When I’m not talking to people or sleeping, I’m most likely reading a book in a park if the weather allows that. Here’s a list of books I’ve enjoyed while on the road. If you’re convinced that you or someone else needs one of these books, please use the links provided as it’s a simple way to support my travels. There’s no extra charges for you. How affiliate programs work is explained here.
My father gave me this book before I left for South America the second time. I was motivated to read it as soon as possible because my version is a bulky hardcover that takes up lots of space in my backpack, but so far I haven’t been able to let go of this gem. The story is about James Holman, a man turned blind but not discouraged to find ways to travel the world by land and sea. It’s a captivating biography of the time this Briton was doing solo travel on a tight budget, while hitchhiking boats before it was cool. Initially, the subtitle “How a blind man became history’s greatest traveler” might be off-putting, but when you reach the end of this book, there’s nothing left but awe and kudos for this bloke you never heard of before.
P.S. this book has a library sticker on it but I am 99% sure my dad didn’t steal it.
I bought this one in a small bookshop in Edinburgh a few weeks after I’d quit my studies. I carried it with me until I finally started reading it in Mexico at the first hostel I volunteered at. It fights the idea that women would only travel for love and not just for the sake of traveling. It’s full of short stories written by many women from many times who had traveled from, to or inside Australia. It’s a great book to be intoduced to other female travel writers, like the famous Robyn Davidson from the book and movie Tracks. The title is based on the famous Lesley Blanch book The Wilder Shores of Love, about women traveling to the Middle East (for love, etc.). I enjoyed reading this travel-friendly sized book in the university park in Monterrey, Mexico in spring 2014 while I was contemplating what the hell I should do with my life now I wasn’t anyone or anything.
How to describe this book..?
Somewhere in Mexico, someone traded me this book and I’ve forgotten who they are since. While hitchhiking around places and staying in hostels, I would often read some of this masterpiece in the afternoon and have a siësta nap after a chapter or two. My shallow-sleep dreams were incredibly trippy; featuring talking cats and satanic banquets of sorts in the heart of a mind-made city East from where I was, if I knew where I was. A dark book helping me through a dark period – it’s my favorite and I don’t know why. I passed this book on to a new friend I made in Guatemala and pursued to read more Russian writers since – largely without success as hostel book exchanges usually don’t feature the high-end stuff, just more Fifty Shades shit. As it’s a translation from Russian, there’s a lot of discussion on which version is the best one, but I only read the version linked in the title and picture.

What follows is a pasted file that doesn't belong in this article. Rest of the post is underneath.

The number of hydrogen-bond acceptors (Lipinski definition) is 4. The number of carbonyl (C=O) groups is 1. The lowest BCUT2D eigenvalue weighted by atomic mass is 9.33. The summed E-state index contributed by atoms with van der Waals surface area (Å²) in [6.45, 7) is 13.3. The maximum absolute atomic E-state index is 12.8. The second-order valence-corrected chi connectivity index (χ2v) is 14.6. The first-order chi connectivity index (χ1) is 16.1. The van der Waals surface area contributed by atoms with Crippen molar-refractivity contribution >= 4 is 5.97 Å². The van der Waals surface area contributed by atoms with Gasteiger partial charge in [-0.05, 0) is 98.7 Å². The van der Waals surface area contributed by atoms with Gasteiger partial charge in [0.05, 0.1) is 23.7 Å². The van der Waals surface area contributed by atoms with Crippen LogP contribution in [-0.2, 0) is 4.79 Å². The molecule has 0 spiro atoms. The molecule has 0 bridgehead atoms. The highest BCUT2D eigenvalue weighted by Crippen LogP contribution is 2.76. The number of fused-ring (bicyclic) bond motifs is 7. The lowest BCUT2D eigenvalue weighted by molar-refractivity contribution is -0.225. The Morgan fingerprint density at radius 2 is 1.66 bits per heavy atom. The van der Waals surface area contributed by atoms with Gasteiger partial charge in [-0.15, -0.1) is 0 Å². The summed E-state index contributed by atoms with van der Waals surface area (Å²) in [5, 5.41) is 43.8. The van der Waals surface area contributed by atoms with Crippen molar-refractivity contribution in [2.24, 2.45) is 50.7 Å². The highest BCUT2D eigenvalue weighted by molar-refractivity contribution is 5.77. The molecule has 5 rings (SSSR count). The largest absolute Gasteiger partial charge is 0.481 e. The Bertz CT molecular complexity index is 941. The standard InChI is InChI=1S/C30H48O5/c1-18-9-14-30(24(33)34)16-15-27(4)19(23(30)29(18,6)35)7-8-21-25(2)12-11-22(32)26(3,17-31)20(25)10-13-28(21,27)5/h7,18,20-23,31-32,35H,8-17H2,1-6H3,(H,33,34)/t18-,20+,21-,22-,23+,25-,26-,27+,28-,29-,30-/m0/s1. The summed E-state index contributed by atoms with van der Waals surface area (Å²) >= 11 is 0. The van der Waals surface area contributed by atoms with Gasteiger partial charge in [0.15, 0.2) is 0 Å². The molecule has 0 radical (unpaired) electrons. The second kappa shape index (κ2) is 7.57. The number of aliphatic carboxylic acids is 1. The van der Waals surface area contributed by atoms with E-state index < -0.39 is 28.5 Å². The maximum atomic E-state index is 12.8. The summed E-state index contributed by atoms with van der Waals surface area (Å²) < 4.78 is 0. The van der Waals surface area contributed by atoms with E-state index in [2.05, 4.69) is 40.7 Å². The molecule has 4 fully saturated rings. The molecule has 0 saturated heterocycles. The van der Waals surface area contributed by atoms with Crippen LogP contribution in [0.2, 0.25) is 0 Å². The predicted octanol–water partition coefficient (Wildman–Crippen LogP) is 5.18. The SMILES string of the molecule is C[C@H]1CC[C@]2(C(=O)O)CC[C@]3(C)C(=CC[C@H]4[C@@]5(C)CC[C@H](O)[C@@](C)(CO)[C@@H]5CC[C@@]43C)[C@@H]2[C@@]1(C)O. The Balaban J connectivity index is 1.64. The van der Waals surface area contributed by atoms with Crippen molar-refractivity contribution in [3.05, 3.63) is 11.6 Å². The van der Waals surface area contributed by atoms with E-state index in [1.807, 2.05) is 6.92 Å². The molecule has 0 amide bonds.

In 2015, I was couchsurfing for two and a half weeks at a friend’s place in Kruče, Montenegro. She had a few English books that I read in between skinny dipping in the Adriatic sea and playing with her dog Lu Lu. Carol is about a lesbian romance escaping society in an epic road trip through the USA of the 1950’s. I was happy to hear they were making a movie adaption of the book too, but they properly ruined a great opportunity by rushing through the story and making lesbian love easily consumable for a heterosexual audience. A crying shame. Instead, I’d recommend getting lost in the book with Highsmith’s descriptions of a suspenseful road trip, mutual desire and loads of sultry cigarette smoke. I could almost imagine being there myself.